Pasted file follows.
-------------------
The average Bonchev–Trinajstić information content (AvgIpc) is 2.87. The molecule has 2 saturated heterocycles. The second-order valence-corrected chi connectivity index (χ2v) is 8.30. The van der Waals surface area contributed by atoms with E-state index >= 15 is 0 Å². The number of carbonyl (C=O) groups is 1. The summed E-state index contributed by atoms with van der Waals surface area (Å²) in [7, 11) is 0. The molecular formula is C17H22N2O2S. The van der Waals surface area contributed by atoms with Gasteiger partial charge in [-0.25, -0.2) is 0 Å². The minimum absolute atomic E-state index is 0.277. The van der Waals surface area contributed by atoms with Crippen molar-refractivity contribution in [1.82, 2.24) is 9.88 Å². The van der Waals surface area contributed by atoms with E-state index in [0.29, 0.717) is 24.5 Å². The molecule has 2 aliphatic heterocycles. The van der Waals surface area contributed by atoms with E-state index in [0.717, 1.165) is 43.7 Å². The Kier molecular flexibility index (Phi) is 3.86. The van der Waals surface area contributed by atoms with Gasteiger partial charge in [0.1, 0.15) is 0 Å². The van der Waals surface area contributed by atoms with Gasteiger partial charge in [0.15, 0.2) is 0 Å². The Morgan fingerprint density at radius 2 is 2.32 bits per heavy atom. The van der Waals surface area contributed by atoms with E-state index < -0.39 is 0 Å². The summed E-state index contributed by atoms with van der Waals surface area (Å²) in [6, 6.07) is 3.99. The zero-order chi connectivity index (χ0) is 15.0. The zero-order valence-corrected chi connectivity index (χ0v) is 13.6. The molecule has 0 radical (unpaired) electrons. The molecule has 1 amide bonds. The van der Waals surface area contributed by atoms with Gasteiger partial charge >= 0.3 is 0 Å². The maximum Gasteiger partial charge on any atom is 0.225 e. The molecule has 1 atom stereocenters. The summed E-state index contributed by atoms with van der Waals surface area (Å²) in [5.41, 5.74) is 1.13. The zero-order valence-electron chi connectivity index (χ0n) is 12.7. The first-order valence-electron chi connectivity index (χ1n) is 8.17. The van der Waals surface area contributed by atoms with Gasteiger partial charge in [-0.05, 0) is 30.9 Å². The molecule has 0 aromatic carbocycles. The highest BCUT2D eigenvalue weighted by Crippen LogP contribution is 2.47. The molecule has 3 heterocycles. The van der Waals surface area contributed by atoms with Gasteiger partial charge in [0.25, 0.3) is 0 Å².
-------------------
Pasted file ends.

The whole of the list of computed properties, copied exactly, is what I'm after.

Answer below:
The average Bonchev–Trinajstić information content (AvgIpc) is 2.87. The molecule has 2 saturated heterocycles. The second-order valence-corrected chi connectivity index (χ2v) is 8.30. The van der Waals surface area contributed by atoms with E-state index >= 15 is 0 Å². The number of carbonyl (C=O) groups is 1. The summed E-state index contributed by atoms with van der Waals surface area (Å²) in [7, 11) is 0. The molecular formula is C17H22N2O2S. The van der Waals surface area contributed by atoms with Gasteiger partial charge in [-0.25, -0.2) is 0 Å². The minimum absolute atomic E-state index is 0.277. The van der Waals surface area contributed by atoms with Crippen molar-refractivity contribution in [1.82, 2.24) is 9.88 Å². The van der Waals surface area contributed by atoms with E-state index in [0.29, 0.717) is 24.5 Å². The molecule has 2 aliphatic heterocycles. The van der Waals surface area contributed by atoms with E-state index in [0.717, 1.165) is 43.7 Å². The Kier molecular flexibility index (Phi) is 3.86. The van der Waals surface area contributed by atoms with Gasteiger partial charge in [0.1, 0.15) is 0 Å². The van der Waals surface area contributed by atoms with Gasteiger partial charge in [0.15, 0.2) is 0 Å². The Morgan fingerprint density at radius 2 is 2.32 bits per heavy atom. The van der Waals surface area contributed by atoms with E-state index < -0.39 is 0 Å². The summed E-state index contributed by atoms with van der Waals surface area (Å²) in [6, 6.07) is 3.99. The zero-order chi connectivity index (χ0) is 15.0. The zero-order valence-corrected chi connectivity index (χ0v) is 13.6. The molecule has 0 radical (unpaired) electrons. The molecule has 1 amide bonds. The van der Waals surface area contributed by atoms with Gasteiger partial charge >= 0.3 is 0 Å². The maximum Gasteiger partial charge on any atom is 0.225 e. The molecule has 1 atom stereocenters. The summed E-state index contributed by atoms with van der Waals surface area (Å²) in [5.41, 5.74) is 1.13. The zero-order valence-electron chi connectivity index (χ0n) is 12.7. The first-order valence-electron chi connectivity index (χ1n) is 8.17. The van der Waals surface area contributed by atoms with Gasteiger partial charge in [-0.05, 0) is 30.9 Å². The molecule has 0 aromatic carbocycles. The highest BCUT2D eigenvalue weighted by Crippen LogP contribution is 2.47. The molecule has 3 heterocycles. The van der Waals surface area contributed by atoms with Gasteiger partial charge in [0.25, 0.3) is 0 Å².